Cape Cod 5

January Infrastructure: Vineyard Wind, Cape Light Compact, sharks & the bridges

It was reported to the Infrastructure Committee at its January meeting that the comment period for the Vineyard Wind proposal may be extended due to the government shutdown. Vineyard Wind, which has proposed the largest wind farm in the U.S. off the coast of Martha’s Vineyard, presented their plan to the Infrastructure Committee last spring. We had a consensus in favor of their plan, and recommended the proposal to the CCTC Board of Directors for consideration. The Cape Cod Tech Council has since written a letter in support of the project.

The Infrastructure Committee is also following progress as Provincetown, Hyannis and Falmouth work to improve their broadband capability. These are three communities with enough density for broadband to be an economic driver. Looking at communities where broadband is robust, economic development has followed. Our understanding is the projects can be completed within a matter of weeks once the approved funding is received.

Issues related to broadband have been a longstanding concern of the committee. This issue came to our attention when a resident of the town of Hyannis noted that the Growth Incentive Zone plans for Hyannis included no broadband.

Cape Light Compact updated the committee on their statewide energy efficiency plan, which they had submitted along with other program administrator serving the Mass Save program. There are important issues in this plan that they expect an answer on, including the ability of municipal administrators to offer enhancements that differ from the state programs. Cape Light Compact is the only program administrator that serves mutual customers, and the only program that proposed battery storage to serve as emergency response. The DPU is required to issue their order by January 31.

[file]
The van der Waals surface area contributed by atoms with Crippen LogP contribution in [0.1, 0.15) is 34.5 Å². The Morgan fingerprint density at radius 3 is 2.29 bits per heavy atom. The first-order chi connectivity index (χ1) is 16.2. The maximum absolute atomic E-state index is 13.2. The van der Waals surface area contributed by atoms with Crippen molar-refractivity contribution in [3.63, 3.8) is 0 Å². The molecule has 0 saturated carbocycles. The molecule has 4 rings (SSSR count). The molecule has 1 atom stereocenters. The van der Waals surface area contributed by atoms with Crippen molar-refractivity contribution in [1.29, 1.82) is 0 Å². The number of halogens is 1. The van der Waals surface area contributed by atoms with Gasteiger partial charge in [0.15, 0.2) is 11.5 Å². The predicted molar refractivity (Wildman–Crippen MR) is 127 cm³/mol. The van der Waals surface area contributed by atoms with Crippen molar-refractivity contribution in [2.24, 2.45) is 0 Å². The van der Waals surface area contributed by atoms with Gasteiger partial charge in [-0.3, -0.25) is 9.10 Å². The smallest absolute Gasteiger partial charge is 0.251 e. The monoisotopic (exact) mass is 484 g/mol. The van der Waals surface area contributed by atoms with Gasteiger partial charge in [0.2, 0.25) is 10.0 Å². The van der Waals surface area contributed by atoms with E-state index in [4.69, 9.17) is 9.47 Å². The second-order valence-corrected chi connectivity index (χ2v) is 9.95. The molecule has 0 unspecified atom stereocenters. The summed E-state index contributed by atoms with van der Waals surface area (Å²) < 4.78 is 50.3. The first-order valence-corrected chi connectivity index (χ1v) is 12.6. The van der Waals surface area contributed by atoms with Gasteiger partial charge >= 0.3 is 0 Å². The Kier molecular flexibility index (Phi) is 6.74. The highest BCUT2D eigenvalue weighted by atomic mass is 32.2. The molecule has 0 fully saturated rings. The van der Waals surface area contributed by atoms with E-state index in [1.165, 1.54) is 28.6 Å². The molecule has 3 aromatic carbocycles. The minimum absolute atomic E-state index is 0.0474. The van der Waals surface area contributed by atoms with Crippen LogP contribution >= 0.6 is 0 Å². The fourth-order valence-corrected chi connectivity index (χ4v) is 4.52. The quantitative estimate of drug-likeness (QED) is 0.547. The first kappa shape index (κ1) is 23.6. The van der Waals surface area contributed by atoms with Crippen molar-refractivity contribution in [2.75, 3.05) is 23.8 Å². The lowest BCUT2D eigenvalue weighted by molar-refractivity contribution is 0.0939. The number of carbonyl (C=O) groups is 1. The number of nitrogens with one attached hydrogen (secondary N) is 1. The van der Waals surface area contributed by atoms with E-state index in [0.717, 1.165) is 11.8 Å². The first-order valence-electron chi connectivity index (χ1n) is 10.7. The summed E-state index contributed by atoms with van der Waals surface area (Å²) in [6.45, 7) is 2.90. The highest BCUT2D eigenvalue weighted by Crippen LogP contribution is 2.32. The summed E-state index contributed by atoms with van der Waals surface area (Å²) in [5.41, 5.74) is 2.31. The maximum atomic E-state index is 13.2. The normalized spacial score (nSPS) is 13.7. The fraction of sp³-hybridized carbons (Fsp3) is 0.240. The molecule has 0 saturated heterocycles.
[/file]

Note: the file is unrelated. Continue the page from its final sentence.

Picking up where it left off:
The Infrastructure Committee remains interested in supporting possible technology addressing the issue of sharks on Cape Cod. Part of our interest was prompted by reports that people on the beach were unable to get a signal to call for help. Committee representatives have had conversations with the National Seashore, which may be interested in exploring cell service. We might also be helpful in prevention/mitigation, and are looking into solutions for the area where the overwhelming number of sightings have been reported — from Provincetown to Monomoy Island. The Chamber of Commerce hosted a tourism forum recently, where the impact of shark sightings on the Cape’s economy was discussed.

We have also been following the replacement of our bridges. Three options for the bridges are to do nothing, repair the existing bridges, or build replacements — a decision that will be made by the Army Corps of Engineers. One of the things that needs to be addressed is the weight the bridges can carry. A bridge closure, or weight limits, would be economically disastrous.

There is a proposed completion date of 2025 for the replacement of the bridges. We are part of the Fix Coalition, with a representative attending meetings.

At this point it seems the focus is on replacing both bridges in the same locations, the biggest plan for which includes three lanes and a bike lane in each direction. It was noted that there was no discussion of innovative solutions. As these bridges will be used for at least 50 years, a committee member felt there should be some forward-thinking in design. This may be a good avenue for the Infrastructure Committee’s involvement, since there will still be traffic issues at either end, no matter how large the bridge is. There has been talk of fixing bike lanes, as well as rail service into Wareham. Infrastructure Committee members are interested in looking into what technology is being used in other regions to mitigate traffic.

The infrastructure committee meetings are open to members of the public, and the committee invites ideas on other topics.

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